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    Halllo master or forum memebers
    I’m Antoni from Mallorca. I’rewiewing Tae ho, Because 8 years ago i’ve learned this form from master Bing.

    But I really enjoy and better understand the form teached by master Cheng. Master Bing is to gummy, “like a bubble gum” and some times certain movements remain to hide.

    In Tae he explained  by master Ziyi or master Cheng there is no fault.
    Except for one movement. That I don’y understatnd.
    To be easy to explain is the one at the begining that you have used as the picture to present Tai He Quan Part 2. When you catch your elbow.
    What does this movement mean? What’s their aplication?
    Thank you.


    Continue asking help about this movement. Does anybody can explain…. I’be more specific:

    After the openinig when you move to the left while you step in “ma-bo”to the left you execute a left wirst push; then you do the same to the right;  then you rise your hand from right to left like if you control an arm. And then back into the left you cover your left elbow with your right hand while you move to the right to prepare  “shie-bo” .

    So I’m talking about this elbow cover. Can anybody explain me ther meaning or function?

    Thank you



    I hope you take some time and recheck your pinyin spelling – it took me some imagination to understand what you mean.

    I think we are talking about the beginning movement in Tai He Quan before the Xiebu position. These movements can vary greatly in interpretation, but the main focus of the sideway movements is shifting the gravity center, which enables to control the opponent. The movement starts after the first sequence, where the leg goes up and opens with the hip at a 90-degree angle to the left before stepping down. Afterward, you go into a block and counter position similar to Taiji, push hand practice, move your gravity center away, and rotate it – this way, you disrupt the opponent. Suppose any heavy force like pushing is coming from him. One thing should be certain the Tai He Quan is about supreme harmony meaning the forces that come from the outside are harmonized – Tai He Quan is not a form initiated by the practitioner. Still, instead, the practitioner keeps the center in balance.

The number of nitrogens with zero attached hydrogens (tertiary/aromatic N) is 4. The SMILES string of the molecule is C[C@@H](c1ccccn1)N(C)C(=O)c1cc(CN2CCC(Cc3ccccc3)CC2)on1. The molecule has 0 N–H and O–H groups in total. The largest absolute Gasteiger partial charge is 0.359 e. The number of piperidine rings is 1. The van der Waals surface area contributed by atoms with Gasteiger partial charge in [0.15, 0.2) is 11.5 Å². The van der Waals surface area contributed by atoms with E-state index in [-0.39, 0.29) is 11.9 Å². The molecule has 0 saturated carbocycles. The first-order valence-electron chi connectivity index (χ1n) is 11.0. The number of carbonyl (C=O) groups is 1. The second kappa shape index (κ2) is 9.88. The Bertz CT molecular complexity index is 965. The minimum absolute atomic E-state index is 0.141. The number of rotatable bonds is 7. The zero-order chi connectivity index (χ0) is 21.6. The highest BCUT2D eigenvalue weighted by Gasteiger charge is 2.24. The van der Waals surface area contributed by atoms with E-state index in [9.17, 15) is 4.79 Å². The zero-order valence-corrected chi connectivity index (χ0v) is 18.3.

Tai He Quan can often be misunderstood and is not a form that can be understood without proper guidance. You are welcome to visit me in Vienna if you want to learn more about it. But with a simple post, we can be sure that even if you understand the movement verbally, it is impossible to understand it practically. It takes years to learn Tai He Quan, and it is an interesting form to learn indeed. The form is simplistic yet very deep and really useful if one wants to go deeper into the Wudang internal arts.


    Thank you for the answer. I’ll take it as a deflection force, like a tui-shu force direction chnge.

    I’ll will love to come to Wien, one day I will, but by now is impossible because I have a ten months old baybie & my way of live has changued a bit.

    Meanwhile I’ll keep my wiew in wudang academy lessons.

    Thank you & health

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